Worcester conducted four more 6th Fleet "Med" deployments into the mid-1950s and twice visited northern European ports. During that time, she participated in fleet maneuvers and exercises and paid good-will calls on many ports—ranging from Bergen, Norway; to Copenhagen, Denmark; to Dublin, Ireland; and Portsmouth, England. Between her foreign deployments were operations closer to home: local operations out of eastern seaboard ports like Boston and Norfolk. In addition, the ship also plied the warmer waters of the Caribbean and West Indies, ranging from Guantanamo Bay to Kingston, Jamaica.

Transferred from the Atlantic to the Pacific Fleet in January 1956,[4] Worcester made two more deployments to operate with the 7th Fleet, visiting such highly frequented ports as Sasebo and Yokosuka, Japan; Hong Kong; Manila; as well as the Japanese ports of Hakodate, Nagasaki, Shimoda, Yokohama, and Kobe. Returning each time to her home port at Long Beach, California, the ship conducted local operations between her cruises in Pacific waters.


On 2 September 1958, Worcester departed Long Beach and steamed for the Mare Island Naval Shipyard to commence the inactivation process. She was decommissioned at Mare Island on 19 December 1958 and simultaneously placed in reserve. Worcester was subsequently berthed at San Francisco and later, at Bremerton, Washington, before she was struck from the Navy list on 1 December 1970. She was sold to Zidell Explorations, Inc., of Portland, Oregon, for disposal on 5 July 1972. The light cruiser, that never had a chance to prove herself in her designed role, was subsequently broken up for scrap.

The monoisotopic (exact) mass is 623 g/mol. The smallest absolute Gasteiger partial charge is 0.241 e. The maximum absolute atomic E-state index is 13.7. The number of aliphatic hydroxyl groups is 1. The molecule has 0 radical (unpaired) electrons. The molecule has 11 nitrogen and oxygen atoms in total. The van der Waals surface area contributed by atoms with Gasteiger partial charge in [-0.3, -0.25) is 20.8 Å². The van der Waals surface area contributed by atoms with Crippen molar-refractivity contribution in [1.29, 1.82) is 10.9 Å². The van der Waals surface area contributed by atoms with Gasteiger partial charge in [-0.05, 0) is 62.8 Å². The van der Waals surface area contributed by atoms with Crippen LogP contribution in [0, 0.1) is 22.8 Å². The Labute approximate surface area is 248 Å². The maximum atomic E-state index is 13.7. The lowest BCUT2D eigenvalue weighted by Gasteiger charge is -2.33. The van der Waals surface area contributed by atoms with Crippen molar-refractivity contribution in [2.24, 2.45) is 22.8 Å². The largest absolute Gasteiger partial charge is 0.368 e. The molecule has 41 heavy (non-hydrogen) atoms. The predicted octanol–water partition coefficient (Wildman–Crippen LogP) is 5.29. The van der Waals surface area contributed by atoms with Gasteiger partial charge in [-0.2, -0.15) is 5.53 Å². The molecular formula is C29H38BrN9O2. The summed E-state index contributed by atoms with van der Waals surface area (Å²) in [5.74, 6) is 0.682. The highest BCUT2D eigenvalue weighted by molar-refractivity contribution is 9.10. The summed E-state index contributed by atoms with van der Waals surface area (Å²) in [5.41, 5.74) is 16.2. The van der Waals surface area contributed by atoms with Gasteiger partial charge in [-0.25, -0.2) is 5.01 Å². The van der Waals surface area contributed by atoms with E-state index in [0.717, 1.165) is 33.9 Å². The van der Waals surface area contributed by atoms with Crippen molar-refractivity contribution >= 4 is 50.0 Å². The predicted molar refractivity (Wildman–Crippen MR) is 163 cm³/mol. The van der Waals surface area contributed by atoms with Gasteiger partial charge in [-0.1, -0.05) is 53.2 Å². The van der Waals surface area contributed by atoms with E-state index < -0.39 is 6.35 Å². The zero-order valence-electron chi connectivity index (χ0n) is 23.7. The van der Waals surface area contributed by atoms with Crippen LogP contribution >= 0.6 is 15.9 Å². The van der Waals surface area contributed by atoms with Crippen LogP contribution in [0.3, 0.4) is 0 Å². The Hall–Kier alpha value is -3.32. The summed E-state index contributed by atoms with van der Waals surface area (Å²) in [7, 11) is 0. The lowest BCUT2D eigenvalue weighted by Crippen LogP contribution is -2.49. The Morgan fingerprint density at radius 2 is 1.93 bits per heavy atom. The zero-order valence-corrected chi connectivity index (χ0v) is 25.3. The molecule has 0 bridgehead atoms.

Approximately 200 tons of her armor plate was sent to the Fermi National Accelerator Laboratory in Batavia, Illinois, west of Chicago, and the armor is being used for absorption shielding in the particle accelerator and experiment lines.

The bell of USS Worcester is on display at the first floor near back entrance of Worcester City Hall.




  1. ^ "USS Worcester (CL-144)". Naval History and Heritage Command. Retrieved 22 September 2022.
  2. ^ "WORCESTER CL-144". Haze Gray. Retrieved 22 September 2022.
  3. ^ "Worcester II (CL-144)". Naval History and Heritage Command. Retrieved 22 September 2022.
  4. ^ "USS Worcester (CL-144), 1948-1972". public2.nhhcaws.local. Retrieved 19 June 2022.